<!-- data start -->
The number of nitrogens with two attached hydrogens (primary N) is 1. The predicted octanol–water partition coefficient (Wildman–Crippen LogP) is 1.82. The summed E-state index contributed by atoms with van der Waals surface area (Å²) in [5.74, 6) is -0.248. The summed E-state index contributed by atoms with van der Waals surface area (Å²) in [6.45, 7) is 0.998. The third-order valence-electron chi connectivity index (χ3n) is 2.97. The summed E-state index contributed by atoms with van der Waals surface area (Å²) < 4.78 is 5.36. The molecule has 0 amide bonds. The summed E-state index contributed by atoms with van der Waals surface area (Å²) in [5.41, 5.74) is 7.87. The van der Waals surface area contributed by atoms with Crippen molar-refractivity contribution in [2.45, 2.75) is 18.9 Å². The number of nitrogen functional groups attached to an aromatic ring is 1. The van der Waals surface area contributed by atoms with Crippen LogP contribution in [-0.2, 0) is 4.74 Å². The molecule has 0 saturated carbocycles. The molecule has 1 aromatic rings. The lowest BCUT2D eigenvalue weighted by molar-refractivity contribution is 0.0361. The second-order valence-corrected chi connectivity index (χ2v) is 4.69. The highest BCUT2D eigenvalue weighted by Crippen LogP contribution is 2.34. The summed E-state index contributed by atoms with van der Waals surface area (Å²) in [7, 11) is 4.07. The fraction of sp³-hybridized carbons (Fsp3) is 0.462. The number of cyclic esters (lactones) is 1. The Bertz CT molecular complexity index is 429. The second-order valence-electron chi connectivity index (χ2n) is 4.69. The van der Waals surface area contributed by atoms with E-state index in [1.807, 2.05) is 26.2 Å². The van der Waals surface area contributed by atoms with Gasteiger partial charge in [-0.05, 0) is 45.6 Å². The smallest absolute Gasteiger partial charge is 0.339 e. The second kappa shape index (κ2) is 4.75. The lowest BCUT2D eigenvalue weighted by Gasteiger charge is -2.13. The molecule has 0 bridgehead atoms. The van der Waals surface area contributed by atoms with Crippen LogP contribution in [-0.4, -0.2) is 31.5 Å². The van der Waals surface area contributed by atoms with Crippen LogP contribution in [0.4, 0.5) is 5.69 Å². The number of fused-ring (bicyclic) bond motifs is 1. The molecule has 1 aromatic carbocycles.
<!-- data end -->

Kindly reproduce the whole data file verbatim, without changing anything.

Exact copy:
The number of nitrogens with two attached hydrogens (primary N) is 1. The predicted octanol–water partition coefficient (Wildman–Crippen LogP) is 1.82. The summed E-state index contributed by atoms with van der Waals surface area (Å²) in [5.74, 6) is -0.248. The summed E-state index contributed by atoms with van der Waals surface area (Å²) in [6.45, 7) is 0.998. The third-order valence-electron chi connectivity index (χ3n) is 2.97. The summed E-state index contributed by atoms with van der Waals surface area (Å²) < 4.78 is 5.36. The molecule has 0 amide bonds. The summed E-state index contributed by atoms with van der Waals surface area (Å²) in [5.41, 5.74) is 7.87. The van der Waals surface area contributed by atoms with Crippen molar-refractivity contribution in [2.45, 2.75) is 18.9 Å². The number of nitrogen functional groups attached to an aromatic ring is 1. The van der Waals surface area contributed by atoms with Crippen LogP contribution in [-0.2, 0) is 4.74 Å². The molecule has 0 saturated carbocycles. The molecule has 1 aromatic rings. The lowest BCUT2D eigenvalue weighted by molar-refractivity contribution is 0.0361. The second-order valence-corrected chi connectivity index (χ2v) is 4.69. The highest BCUT2D eigenvalue weighted by Crippen LogP contribution is 2.34. The summed E-state index contributed by atoms with van der Waals surface area (Å²) in [7, 11) is 4.07. The fraction of sp³-hybridized carbons (Fsp3) is 0.462. The number of cyclic esters (lactones) is 1. The Bertz CT molecular complexity index is 429. The second-order valence-electron chi connectivity index (χ2n) is 4.69. The van der Waals surface area contributed by atoms with E-state index in [1.807, 2.05) is 26.2 Å². The van der Waals surface area contributed by atoms with Gasteiger partial charge in [-0.05, 0) is 45.6 Å². The smallest absolute Gasteiger partial charge is 0.339 e. The second kappa shape index (κ2) is 4.75. The lowest BCUT2D eigenvalue weighted by Gasteiger charge is -2.13. The molecule has 0 bridgehead atoms. The van der Waals surface area contributed by atoms with Crippen LogP contribution in [-0.4, -0.2) is 31.5 Å². The van der Waals surface area contributed by atoms with Crippen LogP contribution in [0.4, 0.5) is 5.69 Å². The number of fused-ring (bicyclic) bond motifs is 1. The molecule has 1 aromatic carbocycles.